Early immigration to America was dominated by people from the British Isles, resulting in an American population for whom speaking English and practicing Protestant Christianity was the norm. There were some regional exceptions to this, such as Catholicism in Maryland and the widespread speaking of German in Pennsylvania, but by and large English and Protestantism were standard in the American colonies. As migrants arrived in the United States from non-Englishspeaking countries, within a generation they learned English and assimilated into American society, giving rise to the idea of the United States as a cultural melting pot. People were drawn to the United States by the hope of economic opportunities; most immigrants were poor and came to the United States to make a living and improve their financial well-being. They viewed assimilation into mainstream society as a necessity for success. They believed in the American Dream—that through hard work, you could achieve upward mobility and financial success no matter your background. The dream came true for millions of Americans but remains out of reach for many who live in poverty.
As of 2010, the United States was home to approximately 310 million people and was the third-most populated country in the world after China and India. Among developed countries, the US population is one of the fastest growing, at about 1 percent each year. This is thanks to a fertility rate of about 2.1 that is higher than the 1.5 for that of most European countries, as well as a positive net migration rate (more people immigrating to the United States than emigrating from it). In terms of human well-being, life expectancy is more than seventy-eight years for men, and the average woman can expect to live more than eighty years. While this may seem high, especially when compared with a century ago, life expectancy in the United States is lower than in forty-nine other countries.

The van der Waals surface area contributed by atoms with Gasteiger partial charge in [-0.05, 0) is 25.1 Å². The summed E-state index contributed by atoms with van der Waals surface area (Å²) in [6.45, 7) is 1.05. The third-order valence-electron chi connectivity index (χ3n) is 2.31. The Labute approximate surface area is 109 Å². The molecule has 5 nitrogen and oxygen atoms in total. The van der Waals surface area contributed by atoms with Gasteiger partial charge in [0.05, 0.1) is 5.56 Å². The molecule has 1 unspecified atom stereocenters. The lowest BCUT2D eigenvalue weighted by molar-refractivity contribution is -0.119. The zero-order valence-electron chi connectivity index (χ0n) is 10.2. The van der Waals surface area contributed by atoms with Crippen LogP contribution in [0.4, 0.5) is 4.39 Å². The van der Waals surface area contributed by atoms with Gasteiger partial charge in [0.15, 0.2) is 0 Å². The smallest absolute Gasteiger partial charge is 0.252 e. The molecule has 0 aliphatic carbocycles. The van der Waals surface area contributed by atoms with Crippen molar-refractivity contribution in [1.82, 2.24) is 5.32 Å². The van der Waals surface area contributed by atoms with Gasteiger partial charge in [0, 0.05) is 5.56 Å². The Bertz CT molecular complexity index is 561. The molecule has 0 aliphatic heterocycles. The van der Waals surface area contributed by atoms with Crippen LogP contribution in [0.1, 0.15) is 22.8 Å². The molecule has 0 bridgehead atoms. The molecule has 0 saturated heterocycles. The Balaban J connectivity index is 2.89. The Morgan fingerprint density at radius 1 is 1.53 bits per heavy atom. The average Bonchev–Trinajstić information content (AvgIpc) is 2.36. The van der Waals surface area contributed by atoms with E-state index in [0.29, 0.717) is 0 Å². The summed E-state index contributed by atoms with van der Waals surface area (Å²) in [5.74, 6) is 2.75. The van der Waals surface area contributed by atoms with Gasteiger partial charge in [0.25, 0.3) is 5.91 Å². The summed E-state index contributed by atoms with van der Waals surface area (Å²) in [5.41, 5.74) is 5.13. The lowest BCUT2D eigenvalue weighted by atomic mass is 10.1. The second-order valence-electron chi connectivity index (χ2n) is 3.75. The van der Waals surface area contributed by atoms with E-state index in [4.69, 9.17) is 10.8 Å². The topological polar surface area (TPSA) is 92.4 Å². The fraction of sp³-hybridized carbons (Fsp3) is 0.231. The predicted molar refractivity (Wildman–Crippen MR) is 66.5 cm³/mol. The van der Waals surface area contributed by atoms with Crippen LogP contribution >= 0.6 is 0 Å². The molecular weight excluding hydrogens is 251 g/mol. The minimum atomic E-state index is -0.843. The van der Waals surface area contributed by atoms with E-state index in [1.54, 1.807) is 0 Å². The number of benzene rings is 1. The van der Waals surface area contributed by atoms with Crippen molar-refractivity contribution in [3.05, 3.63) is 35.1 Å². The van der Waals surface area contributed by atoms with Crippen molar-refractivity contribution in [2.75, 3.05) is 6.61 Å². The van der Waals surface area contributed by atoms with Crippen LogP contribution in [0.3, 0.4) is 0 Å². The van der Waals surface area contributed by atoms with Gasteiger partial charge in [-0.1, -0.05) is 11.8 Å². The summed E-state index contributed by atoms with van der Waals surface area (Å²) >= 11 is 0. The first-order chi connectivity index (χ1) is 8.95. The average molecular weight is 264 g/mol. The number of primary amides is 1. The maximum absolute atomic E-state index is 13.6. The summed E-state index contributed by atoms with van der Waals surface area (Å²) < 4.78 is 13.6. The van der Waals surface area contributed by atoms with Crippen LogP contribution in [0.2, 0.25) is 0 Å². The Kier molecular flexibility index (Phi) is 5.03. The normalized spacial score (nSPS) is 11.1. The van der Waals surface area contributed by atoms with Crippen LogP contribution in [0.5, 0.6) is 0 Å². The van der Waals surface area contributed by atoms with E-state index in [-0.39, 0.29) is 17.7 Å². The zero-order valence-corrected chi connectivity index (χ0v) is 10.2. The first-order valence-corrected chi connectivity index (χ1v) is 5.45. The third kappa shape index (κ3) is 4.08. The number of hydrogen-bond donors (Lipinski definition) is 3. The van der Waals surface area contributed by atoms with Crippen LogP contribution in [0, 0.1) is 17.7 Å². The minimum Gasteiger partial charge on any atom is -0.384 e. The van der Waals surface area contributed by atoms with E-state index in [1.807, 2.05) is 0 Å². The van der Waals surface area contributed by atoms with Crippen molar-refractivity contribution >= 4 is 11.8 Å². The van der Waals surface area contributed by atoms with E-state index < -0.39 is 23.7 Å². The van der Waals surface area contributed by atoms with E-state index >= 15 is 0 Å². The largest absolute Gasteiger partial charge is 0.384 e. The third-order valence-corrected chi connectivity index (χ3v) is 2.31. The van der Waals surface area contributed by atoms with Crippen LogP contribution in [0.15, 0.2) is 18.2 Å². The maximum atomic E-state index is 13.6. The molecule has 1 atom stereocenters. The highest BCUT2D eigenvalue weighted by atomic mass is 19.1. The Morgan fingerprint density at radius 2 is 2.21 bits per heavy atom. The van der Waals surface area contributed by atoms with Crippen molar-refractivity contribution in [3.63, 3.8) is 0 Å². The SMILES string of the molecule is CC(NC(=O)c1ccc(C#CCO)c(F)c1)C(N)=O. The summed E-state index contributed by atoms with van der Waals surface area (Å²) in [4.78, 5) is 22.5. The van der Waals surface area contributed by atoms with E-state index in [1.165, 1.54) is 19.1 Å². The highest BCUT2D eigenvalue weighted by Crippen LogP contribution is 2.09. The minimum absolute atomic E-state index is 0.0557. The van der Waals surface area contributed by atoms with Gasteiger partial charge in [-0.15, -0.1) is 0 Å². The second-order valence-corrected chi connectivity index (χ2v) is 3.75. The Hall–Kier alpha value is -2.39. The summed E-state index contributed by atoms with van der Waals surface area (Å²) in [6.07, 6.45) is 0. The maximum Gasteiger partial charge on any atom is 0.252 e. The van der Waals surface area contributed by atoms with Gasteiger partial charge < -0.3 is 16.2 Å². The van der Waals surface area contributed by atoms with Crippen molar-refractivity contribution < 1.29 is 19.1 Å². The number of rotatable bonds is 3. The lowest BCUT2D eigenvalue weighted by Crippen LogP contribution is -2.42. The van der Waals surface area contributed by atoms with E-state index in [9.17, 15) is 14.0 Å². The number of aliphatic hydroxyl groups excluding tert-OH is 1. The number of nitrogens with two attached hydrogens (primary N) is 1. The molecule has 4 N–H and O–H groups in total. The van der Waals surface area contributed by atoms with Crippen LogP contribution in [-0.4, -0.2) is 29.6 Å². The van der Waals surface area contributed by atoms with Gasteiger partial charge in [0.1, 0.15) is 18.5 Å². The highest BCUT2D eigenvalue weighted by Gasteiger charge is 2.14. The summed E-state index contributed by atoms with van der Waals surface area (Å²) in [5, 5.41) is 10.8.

Although English has remained the dominant language, as a country of immigrants, the United States is home to people from all corners of the world and home to many cultural or ethnic minority groups. According to the 2010 census, the ethnic minority groups in the United States included 16.3 percent Hispanic (who can be of any race); 12.6 percent black or African American; 5.0 percent Asian and Pacific Islander; and 1.0 percent Native American (American Indians, Eskimos, and Aleuts) (US Census Bureau). An interesting trend is that Asians are growing faster than any other ethnic group in California, the nation’s largest state. The 2010 census reported that the Asian population in California had increased 31.5 percent since 2000 to a total of five million.